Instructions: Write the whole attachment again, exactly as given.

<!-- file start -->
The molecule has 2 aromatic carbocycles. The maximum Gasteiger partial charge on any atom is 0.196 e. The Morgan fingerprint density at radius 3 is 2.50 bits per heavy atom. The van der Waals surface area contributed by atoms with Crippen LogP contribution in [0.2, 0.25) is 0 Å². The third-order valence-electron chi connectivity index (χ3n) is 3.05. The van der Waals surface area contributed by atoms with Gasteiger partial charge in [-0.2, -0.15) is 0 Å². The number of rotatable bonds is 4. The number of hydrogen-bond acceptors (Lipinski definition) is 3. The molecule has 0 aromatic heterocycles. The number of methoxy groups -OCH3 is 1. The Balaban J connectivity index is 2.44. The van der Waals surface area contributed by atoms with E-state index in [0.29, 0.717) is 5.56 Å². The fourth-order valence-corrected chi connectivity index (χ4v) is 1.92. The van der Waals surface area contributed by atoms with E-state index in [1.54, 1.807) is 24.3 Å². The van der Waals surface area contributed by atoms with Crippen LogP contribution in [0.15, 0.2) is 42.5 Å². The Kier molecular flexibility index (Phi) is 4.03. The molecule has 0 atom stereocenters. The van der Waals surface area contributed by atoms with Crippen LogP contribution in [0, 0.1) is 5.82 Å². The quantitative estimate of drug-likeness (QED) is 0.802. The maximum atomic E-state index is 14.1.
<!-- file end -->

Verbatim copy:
The molecule has 2 aromatic carbocycles. The maximum Gasteiger partial charge on any atom is 0.196 e. The Morgan fingerprint density at radius 3 is 2.50 bits per heavy atom. The van der Waals surface area contributed by atoms with Crippen LogP contribution in [0.2, 0.25) is 0 Å². The third-order valence-electron chi connectivity index (χ3n) is 3.05. The van der Waals surface area contributed by atoms with Gasteiger partial charge in [-0.2, -0.15) is 0 Å². The number of rotatable bonds is 4. The number of hydrogen-bond acceptors (Lipinski definition) is 3. The molecule has 0 aromatic heterocycles. The number of methoxy groups -OCH3 is 1. The Balaban J connectivity index is 2.44. The van der Waals surface area contributed by atoms with E-state index in [0.29, 0.717) is 5.56 Å². The fourth-order valence-corrected chi connectivity index (χ4v) is 1.92. The van der Waals surface area contributed by atoms with E-state index in [1.54, 1.807) is 24.3 Å². The van der Waals surface area contributed by atoms with Crippen LogP contribution in [0.15, 0.2) is 42.5 Å². The Kier molecular flexibility index (Phi) is 4.03. The molecule has 0 atom stereocenters. The van der Waals surface area contributed by atoms with Crippen LogP contribution in [0, 0.1) is 5.82 Å². The quantitative estimate of drug-likeness (QED) is 0.802. The maximum atomic E-state index is 14.1.